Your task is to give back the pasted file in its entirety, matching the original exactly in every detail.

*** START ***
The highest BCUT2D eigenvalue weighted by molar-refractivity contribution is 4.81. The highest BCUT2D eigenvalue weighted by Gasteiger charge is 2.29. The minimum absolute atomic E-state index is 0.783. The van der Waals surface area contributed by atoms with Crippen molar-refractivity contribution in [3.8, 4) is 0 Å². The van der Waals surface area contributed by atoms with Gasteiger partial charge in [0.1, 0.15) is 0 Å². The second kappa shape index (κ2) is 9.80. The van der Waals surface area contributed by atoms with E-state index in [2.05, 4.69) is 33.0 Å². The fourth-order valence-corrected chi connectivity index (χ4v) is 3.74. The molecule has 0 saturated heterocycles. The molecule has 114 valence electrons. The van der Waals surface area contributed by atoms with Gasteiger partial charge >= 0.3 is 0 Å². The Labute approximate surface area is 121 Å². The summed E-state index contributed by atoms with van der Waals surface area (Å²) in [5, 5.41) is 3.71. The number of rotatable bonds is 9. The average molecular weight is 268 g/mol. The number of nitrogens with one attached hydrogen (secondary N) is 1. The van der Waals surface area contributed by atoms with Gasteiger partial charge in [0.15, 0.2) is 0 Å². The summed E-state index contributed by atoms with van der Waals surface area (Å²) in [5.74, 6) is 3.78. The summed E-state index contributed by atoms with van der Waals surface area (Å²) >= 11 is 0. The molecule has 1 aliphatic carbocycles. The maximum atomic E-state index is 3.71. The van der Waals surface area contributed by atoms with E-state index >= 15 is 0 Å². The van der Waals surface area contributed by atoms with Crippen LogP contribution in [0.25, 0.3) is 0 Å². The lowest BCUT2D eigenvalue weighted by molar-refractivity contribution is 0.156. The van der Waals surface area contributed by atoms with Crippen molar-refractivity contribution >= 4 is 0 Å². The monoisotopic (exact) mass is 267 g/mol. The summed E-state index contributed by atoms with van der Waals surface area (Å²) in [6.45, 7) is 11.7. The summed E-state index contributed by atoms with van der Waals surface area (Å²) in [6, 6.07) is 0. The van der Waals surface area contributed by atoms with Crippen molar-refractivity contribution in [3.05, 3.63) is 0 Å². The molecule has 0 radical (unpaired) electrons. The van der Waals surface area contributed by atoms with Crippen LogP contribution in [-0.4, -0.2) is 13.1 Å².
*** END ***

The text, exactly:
The highest BCUT2D eigenvalue weighted by molar-refractivity contribution is 4.81. The highest BCUT2D eigenvalue weighted by Gasteiger charge is 2.29. The minimum absolute atomic E-state index is 0.783. The van der Waals surface area contributed by atoms with Crippen molar-refractivity contribution in [3.8, 4) is 0 Å². The van der Waals surface area contributed by atoms with Gasteiger partial charge in [0.1, 0.15) is 0 Å². The second kappa shape index (κ2) is 9.80. The van der Waals surface area contributed by atoms with E-state index in [2.05, 4.69) is 33.0 Å². The fourth-order valence-corrected chi connectivity index (χ4v) is 3.74. The molecule has 0 saturated heterocycles. The molecule has 114 valence electrons. The van der Waals surface area contributed by atoms with Gasteiger partial charge >= 0.3 is 0 Å². The Labute approximate surface area is 121 Å². The summed E-state index contributed by atoms with van der Waals surface area (Å²) in [5, 5.41) is 3.71. The number of rotatable bonds is 9. The average molecular weight is 268 g/mol. The number of nitrogens with one attached hydrogen (secondary N) is 1. The van der Waals surface area contributed by atoms with Gasteiger partial charge in [0.15, 0.2) is 0 Å². The summed E-state index contributed by atoms with van der Waals surface area (Å²) in [5.74, 6) is 3.78. The summed E-state index contributed by atoms with van der Waals surface area (Å²) >= 11 is 0. The molecule has 1 aliphatic carbocycles. The maximum atomic E-state index is 3.71. The van der Waals surface area contributed by atoms with E-state index >= 15 is 0 Å². The van der Waals surface area contributed by atoms with Crippen LogP contribution in [0.25, 0.3) is 0 Å². The lowest BCUT2D eigenvalue weighted by molar-refractivity contribution is 0.156. The van der Waals surface area contributed by atoms with Crippen molar-refractivity contribution >= 4 is 0 Å². The monoisotopic (exact) mass is 267 g/mol. The summed E-state index contributed by atoms with van der Waals surface area (Å²) in [6.45, 7) is 11.7. The summed E-state index contributed by atoms with van der Waals surface area (Å²) in [6, 6.07) is 0. The van der Waals surface area contributed by atoms with Crippen molar-refractivity contribution in [3.05, 3.63) is 0 Å². The molecule has 0 radical (unpaired) electrons. The van der Waals surface area contributed by atoms with Crippen LogP contribution in [-0.4, -0.2) is 13.1 Å².